“2. The above sentence may convey the impression that a non-resident is liable to be taxed on a portion of the profits attributable to the purchase of raw materials required for the purposes of manufacture and sale abroad, if the purchases are made in India through a regular agency established in India for this purpose. By virtue of clause (b) of the Explanation to section 9(1)(i), the correct legal position is that in the case of a non-resident, no income shall be deemed to accrue or arise in India through or from operations which are confined to purchase of goods in India for the purpose of export. Accordingly, the mere existence of an agency established by a non-resident in India will not be sufficient to make the non-resident liable to tax, if the sole function of the agency is to purchase goods for export. This legal position has also been explained in para 3(5) of the Boards Public Circular cited above.”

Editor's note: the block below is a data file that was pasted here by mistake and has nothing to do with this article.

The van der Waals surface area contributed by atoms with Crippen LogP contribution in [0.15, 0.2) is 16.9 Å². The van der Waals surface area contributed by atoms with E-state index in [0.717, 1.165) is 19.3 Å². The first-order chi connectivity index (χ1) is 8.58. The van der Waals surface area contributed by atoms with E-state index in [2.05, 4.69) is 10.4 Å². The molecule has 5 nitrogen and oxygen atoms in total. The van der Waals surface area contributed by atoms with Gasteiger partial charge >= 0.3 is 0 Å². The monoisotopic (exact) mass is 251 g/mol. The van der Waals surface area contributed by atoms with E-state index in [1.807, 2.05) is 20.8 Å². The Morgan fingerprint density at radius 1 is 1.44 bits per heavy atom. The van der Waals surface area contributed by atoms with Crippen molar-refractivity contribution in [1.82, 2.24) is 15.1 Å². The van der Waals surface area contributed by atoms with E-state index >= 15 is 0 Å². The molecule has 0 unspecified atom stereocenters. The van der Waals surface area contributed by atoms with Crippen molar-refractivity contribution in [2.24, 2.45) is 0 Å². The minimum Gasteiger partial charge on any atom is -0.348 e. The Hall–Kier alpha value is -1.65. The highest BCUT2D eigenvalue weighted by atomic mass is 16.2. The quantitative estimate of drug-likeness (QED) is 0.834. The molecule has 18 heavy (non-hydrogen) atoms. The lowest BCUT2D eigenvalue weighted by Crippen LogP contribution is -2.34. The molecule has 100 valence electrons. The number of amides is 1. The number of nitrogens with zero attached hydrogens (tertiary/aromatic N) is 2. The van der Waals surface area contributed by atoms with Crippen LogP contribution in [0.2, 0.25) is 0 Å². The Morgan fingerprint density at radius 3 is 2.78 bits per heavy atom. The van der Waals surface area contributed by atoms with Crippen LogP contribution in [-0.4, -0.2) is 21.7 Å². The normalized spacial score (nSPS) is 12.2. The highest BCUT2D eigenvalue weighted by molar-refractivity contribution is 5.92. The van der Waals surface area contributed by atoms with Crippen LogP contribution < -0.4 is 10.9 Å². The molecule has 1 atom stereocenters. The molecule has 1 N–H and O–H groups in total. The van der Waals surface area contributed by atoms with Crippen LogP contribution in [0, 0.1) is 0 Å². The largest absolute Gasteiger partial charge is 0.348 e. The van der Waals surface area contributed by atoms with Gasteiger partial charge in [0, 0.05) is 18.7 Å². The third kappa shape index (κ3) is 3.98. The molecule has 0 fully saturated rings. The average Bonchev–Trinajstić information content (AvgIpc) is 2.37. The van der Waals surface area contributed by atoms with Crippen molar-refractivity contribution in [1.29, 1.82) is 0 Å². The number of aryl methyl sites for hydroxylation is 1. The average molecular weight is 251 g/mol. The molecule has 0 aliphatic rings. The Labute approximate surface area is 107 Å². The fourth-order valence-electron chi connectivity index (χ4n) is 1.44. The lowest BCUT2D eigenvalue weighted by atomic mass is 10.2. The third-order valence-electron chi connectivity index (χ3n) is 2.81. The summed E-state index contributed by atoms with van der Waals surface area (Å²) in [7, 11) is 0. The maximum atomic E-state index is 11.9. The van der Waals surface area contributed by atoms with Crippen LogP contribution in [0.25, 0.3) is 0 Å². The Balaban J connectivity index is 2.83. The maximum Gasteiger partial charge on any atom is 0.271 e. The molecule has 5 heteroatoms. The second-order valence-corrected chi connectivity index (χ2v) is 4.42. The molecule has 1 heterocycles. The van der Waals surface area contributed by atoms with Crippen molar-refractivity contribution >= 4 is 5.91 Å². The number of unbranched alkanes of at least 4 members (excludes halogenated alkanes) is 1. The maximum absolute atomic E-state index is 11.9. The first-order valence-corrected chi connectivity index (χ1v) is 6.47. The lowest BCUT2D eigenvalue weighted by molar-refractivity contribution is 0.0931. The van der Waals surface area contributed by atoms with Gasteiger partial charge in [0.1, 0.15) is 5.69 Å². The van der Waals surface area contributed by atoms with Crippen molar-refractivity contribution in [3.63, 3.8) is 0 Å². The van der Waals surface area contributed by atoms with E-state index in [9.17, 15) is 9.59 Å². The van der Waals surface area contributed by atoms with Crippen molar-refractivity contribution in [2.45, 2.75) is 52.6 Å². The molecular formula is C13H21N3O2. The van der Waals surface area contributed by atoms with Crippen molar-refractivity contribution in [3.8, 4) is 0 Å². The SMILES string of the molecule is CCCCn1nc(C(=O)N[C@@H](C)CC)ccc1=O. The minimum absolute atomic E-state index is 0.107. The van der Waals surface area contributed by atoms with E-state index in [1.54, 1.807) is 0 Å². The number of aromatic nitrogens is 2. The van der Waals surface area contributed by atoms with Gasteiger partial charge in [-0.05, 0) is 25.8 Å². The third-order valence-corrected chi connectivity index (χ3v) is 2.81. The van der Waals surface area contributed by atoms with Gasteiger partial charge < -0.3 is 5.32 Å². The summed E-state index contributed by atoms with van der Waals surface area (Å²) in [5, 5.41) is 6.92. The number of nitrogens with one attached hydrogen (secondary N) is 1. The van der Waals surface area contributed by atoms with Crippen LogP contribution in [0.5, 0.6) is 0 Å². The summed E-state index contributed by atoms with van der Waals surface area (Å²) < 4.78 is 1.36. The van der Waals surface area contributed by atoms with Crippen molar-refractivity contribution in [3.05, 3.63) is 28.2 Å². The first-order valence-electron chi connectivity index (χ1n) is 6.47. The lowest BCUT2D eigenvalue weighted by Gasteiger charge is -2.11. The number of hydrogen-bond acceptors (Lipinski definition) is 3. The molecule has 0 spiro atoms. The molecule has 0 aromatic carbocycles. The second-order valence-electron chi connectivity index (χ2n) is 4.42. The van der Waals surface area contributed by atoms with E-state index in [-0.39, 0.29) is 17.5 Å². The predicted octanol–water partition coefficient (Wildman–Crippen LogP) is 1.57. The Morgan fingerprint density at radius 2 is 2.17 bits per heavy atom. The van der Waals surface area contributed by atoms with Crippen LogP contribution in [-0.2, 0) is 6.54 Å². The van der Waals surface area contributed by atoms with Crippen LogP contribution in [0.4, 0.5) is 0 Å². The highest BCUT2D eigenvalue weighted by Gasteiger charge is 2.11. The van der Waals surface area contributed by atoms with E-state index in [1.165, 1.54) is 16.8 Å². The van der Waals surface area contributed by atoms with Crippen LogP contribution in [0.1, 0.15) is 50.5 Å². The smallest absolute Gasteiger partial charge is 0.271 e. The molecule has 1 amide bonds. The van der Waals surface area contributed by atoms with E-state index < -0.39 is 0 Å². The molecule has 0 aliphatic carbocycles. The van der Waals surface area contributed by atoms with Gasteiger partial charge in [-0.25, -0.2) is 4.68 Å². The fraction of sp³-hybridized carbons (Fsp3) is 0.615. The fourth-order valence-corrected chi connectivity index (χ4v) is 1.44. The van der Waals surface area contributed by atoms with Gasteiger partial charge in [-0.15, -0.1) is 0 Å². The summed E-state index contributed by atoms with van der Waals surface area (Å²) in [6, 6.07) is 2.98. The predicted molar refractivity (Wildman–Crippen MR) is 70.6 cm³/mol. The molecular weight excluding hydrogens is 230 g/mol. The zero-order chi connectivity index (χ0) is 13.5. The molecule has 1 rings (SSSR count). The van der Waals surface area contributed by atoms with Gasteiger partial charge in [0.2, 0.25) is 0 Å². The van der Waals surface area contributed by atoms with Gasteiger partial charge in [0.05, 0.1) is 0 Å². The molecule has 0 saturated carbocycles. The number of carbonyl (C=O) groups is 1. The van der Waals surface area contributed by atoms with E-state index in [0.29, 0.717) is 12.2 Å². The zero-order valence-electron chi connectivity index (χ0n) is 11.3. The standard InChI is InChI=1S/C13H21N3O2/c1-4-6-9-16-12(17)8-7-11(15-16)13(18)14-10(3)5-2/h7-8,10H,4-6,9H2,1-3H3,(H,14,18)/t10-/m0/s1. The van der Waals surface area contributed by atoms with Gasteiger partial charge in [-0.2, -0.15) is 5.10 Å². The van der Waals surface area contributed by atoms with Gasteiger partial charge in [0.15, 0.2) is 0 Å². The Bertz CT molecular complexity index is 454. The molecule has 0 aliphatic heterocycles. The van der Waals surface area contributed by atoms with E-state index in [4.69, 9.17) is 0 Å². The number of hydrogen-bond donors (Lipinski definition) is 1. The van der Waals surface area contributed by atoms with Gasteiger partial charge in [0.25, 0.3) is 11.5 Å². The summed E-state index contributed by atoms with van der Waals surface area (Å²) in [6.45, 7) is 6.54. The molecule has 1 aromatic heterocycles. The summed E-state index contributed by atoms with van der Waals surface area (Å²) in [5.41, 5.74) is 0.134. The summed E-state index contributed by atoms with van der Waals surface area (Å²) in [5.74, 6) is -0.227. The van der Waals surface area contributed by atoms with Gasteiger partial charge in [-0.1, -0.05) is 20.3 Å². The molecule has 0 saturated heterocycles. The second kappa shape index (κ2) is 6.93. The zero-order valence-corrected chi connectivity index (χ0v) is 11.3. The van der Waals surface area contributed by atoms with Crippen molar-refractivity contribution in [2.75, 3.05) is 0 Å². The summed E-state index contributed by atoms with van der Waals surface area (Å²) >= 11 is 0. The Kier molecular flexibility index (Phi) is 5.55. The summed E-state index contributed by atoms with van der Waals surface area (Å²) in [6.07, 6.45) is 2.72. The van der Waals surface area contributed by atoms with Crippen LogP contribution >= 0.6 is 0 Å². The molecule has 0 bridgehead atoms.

3.9 In view of the above discussions and facts and circumstances of the case as well as the decisions cited supra, we hold that no income arises or accrued in India to the assessee by virtue of the purchases made by the assessee for export.”
8. The similar view has been followed by the Tribunal in assessee’s own case for the assessment years 2004-05 and 2005-06 (supra).
9. In the absence of any distinguishing feature brought on record by the Revenue, we respectfully following the decision of the co-ordinate Bench of the Tribunal (supra) uphold the order passed by the ld. CIT(A) in holding that the appellant’s office in India cannot be considered as PE in India and no profits can be attributed to the PE, and, accordingly, the grounds raised by the Revenue are rejected.